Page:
Guilty as charged

I walked through a shopping mall this week—something I don’t do much of now, with Baby J in tow.

Walking into a major department store, my eyes fell on a large display for the newest eau de toilette: “Guilty,” by Gucci.

Many a blogger has written on the rather pornographic nature of Abercrombie and Fitch marketing pieces, and with good reason. The photos selling “Guilty” weren’t much better. A man and a woman, both in the buff, wrapped in an intimate embrace, stare down the camera with searing glares, mouths slightly parted, as if they’re ready to say to onlookers, “What? We’re guilty. And we like it.”

Reading the description of “Guilty” on macys.com proves that my interpretation of Gucci’s ad campaign isn’t off base (emphasis mine):
Gucci Guilty is about the feeling that you can attain whatever you want. It is about pushing your personal boundaries and experiencing the thrill of the forbidden. Without compromise, Gucci Guilty is a statement about who you are.
 A few years ago I started to document the many slogans, product names and taglines I found in our modern marketplace which either glorified sin or assigned typically religious words to overtly secular products. One of my favorites is L’Oreal’s “Infallible” lipstick. I’m still waiting for a dogmatic rouge.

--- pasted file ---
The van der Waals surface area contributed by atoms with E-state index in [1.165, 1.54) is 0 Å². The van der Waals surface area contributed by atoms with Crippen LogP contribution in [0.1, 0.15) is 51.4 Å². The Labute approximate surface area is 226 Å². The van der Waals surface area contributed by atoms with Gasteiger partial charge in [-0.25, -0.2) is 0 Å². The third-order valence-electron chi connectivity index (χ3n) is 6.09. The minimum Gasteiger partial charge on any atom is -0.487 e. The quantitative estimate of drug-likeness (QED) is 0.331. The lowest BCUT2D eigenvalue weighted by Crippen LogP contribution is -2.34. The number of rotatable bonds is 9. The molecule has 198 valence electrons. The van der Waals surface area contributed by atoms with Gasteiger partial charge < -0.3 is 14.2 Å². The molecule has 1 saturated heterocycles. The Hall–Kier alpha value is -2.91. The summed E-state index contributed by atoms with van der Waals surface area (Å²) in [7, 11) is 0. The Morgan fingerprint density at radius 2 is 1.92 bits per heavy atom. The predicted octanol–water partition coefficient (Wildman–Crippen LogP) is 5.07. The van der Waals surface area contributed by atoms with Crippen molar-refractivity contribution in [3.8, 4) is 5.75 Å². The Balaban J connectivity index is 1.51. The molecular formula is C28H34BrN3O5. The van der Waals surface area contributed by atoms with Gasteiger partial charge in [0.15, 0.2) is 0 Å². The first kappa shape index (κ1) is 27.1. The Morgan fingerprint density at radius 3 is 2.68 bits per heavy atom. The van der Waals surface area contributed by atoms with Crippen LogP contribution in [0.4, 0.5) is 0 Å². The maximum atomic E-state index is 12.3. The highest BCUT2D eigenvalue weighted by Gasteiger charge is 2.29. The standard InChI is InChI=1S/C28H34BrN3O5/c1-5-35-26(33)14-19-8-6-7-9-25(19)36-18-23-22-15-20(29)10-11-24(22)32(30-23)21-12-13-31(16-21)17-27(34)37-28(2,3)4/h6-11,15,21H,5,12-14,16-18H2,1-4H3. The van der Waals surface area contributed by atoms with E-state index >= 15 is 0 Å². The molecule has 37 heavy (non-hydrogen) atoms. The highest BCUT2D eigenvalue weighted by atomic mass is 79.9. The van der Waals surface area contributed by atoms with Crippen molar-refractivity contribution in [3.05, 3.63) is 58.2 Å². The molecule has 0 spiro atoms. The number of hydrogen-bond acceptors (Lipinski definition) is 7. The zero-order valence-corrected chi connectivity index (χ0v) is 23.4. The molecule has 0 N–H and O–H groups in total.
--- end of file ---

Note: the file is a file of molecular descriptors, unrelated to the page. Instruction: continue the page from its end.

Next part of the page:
Only in a backwards world can sin not only be attractive, but sold as a commodity. We glorify the capital sins—“Greed” is a board game, “Lust” is a perfume sold by the ever-virtuous creators of Sex in the City, and “Temptation Island” was a reality show Fox mercifully cancelled after three un-blissful seasons.

It’s been said for years that sex sells. But does virtue? Somehow, I don’t think Gucci will be creating the “Blessed Are the Merciful” eau de toilette anytime soon, no matter how bold or infused with hints of citrus it may be. But that would be a perfume I might actually be tempted to buy.